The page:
Jim Toomey (May)

Deborah Abela (August)

R.I.P.

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Neil Simon (August)

Burt Reynolds (September)

Bonus Reads

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Unearthed (January) (Mine)

The Small Town with 5 Indie Book Stores (January)

David Bowie’s Top 100 Books List (January)

Afterglow (March) (Mine)

Desert Island Discs (April)

Imagined Descriptions of Women by Bad Male Authors (April)

2018 Top 40 Book Club Reads (April)

The Book Depository’s Top 95 Books Of All Time List (May)

The Hyman Archive (World’s Largest Magazine Collection) (June)

My Books (Bridget Whelen blogsite) (October)

Weird Whacky Wow!

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Pick a Slogan (January)

Death by Cricket Bowling Machine  (January)

Designer Icecream Handbags (March)

Death in Gold Class (March)

Pranking Oxley Golf Course (March)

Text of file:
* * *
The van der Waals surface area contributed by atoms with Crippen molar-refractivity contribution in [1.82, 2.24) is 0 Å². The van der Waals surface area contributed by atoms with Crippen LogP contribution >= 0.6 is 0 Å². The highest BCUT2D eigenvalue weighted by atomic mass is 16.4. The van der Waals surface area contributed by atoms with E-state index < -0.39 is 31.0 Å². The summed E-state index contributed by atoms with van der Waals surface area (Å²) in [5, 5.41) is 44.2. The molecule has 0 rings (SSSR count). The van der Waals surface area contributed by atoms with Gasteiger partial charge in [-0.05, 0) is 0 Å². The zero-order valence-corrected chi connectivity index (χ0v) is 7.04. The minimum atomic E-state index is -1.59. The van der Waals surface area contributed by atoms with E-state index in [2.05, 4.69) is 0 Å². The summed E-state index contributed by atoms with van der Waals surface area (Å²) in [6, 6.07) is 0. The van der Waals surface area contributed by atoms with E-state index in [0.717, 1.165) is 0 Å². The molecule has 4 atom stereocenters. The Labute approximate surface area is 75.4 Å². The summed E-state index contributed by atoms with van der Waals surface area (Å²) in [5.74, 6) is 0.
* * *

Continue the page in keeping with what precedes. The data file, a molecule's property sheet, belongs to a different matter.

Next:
Planking (April)

Sydney Road Rage Chainsaw Incident Madness (April)

Top Ten Martial Arts Movies (June)

Where the Money’s Buried (June)

Go Premium! (June)

Letter from Prince Charles (August)

Wrap Advertising for Cars (September)

Top 5 Spokespeople for SWS (November)

Computer Art (November)

Whatever Happened to Crop Circles? (December)

The Issues

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Parkrun Jogger’s Noise (February)

My New Favourite Politician (March)

Core Values (March)

AVENGER’S: INFINITY WAR release on ANZAC DAY (April)

The Great Vanilla Slice Ripoff (June)

Controlled Demolition Theory of 9/11 (September)

The Events

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Sth Korean Winter Olympics (March)